Stockton! That was garbage. STOCKTON! That's what I'm talking about.

  • IVETTE FELICIANO:

    Celin Corpuz received one of the scholarships. Raised by a single mother from the Philippines, Celin will be the first in her family to go to college.

  • CELIN CORPUZ:

    Thank you!

  • IVETTE FELICIANO:

    We spoke with her at Stockton's Little Manila Center where she interns and takes part in performances.

  • IVETTE FELICIANO:

    When you thought about paying for school, what crossed through your mind?

  • CELIN CORPUZ:

    I was worried how– where– where will I get the money? It was– it was about, what resources do I have? And what I can work with? And who can help me actually input the numbers into the system of how much I need to pay for?

  • IVETTE FELICIANO:

    Celin will be attending a state school, U.C. Davis. Another scholarship recipient, Yojairo Morales, will be going to a private school.

  • YOJAIRO MORALES:

    This fall I will be attending the University of Southern California to study computer and political science.

  • IVETTE FELICIANO:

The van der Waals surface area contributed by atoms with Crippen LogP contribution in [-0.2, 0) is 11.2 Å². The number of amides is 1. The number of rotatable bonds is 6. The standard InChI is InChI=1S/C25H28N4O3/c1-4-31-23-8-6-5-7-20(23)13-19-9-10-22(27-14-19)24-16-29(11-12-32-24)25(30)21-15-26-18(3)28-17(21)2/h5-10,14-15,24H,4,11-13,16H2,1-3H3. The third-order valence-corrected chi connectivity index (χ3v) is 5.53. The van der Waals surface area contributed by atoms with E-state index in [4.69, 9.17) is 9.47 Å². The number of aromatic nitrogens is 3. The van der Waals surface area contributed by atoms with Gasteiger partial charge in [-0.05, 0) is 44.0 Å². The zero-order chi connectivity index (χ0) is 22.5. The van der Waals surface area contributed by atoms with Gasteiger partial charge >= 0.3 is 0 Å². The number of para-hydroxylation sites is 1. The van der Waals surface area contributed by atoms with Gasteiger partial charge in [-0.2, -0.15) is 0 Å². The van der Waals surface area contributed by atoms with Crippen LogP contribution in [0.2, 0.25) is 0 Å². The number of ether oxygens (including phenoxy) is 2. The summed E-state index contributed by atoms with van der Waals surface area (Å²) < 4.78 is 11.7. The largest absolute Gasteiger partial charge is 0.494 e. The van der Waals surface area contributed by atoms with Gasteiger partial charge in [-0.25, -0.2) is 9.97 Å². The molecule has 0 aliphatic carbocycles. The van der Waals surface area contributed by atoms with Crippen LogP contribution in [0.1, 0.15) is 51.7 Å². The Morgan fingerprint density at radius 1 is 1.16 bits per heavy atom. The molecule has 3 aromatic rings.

He is receiving state and federal grants to help pay for tuition, the Stockton Scholars program will help pay for his housing.

  • YOJAIRO MORALES:

    The thousand dollars meant a lot for my family, because it's just– it's less money that my– that I have to worry about paying, and it's less money than my parents have to, like, see me go in debt for, even though, like, they would want– they would love to help me, but they– they're not able to because of expenses. So, it just means a lot to my family, because it just means less worry and less stress on us.

  • IVETTE FELICIANO:

    It's too early to say what effects Stockton Scholars will have on the city, but if its first recipients are any indication, the city may be able to hang on to its top students.

  • CELIN CORPUZ:

    I actually do plan on coming back after college. I know the term for it now is called "boomerang". So, I definitely want to boomerang back here to Stockton, with– becoming an educator, and also helping my community out.

  • YOJAIRO MORALES:

    I definitely see myself coming back to Stockton. I don't know exactly what I want to do, but I definitely want to– use my computer science degree– to create things– that are beneficial to our city, that are beneficial to the country.

  • MAYOR MICHAEL TUBBS:

    They're leaving thinking, "Well I gotta– I'm leaving to– to come back. I'm leaving to get the skills and tools to come back." and that– that's inspiring.

  • DAVEED DIGGS:

    We want you to accomplish everything you have ever dreamed of in your life. All of your dreams, go forth and accomplish all of them, and then while you're doing it, I want you to say, "Oh, yeah, and I'm from Stockton, California."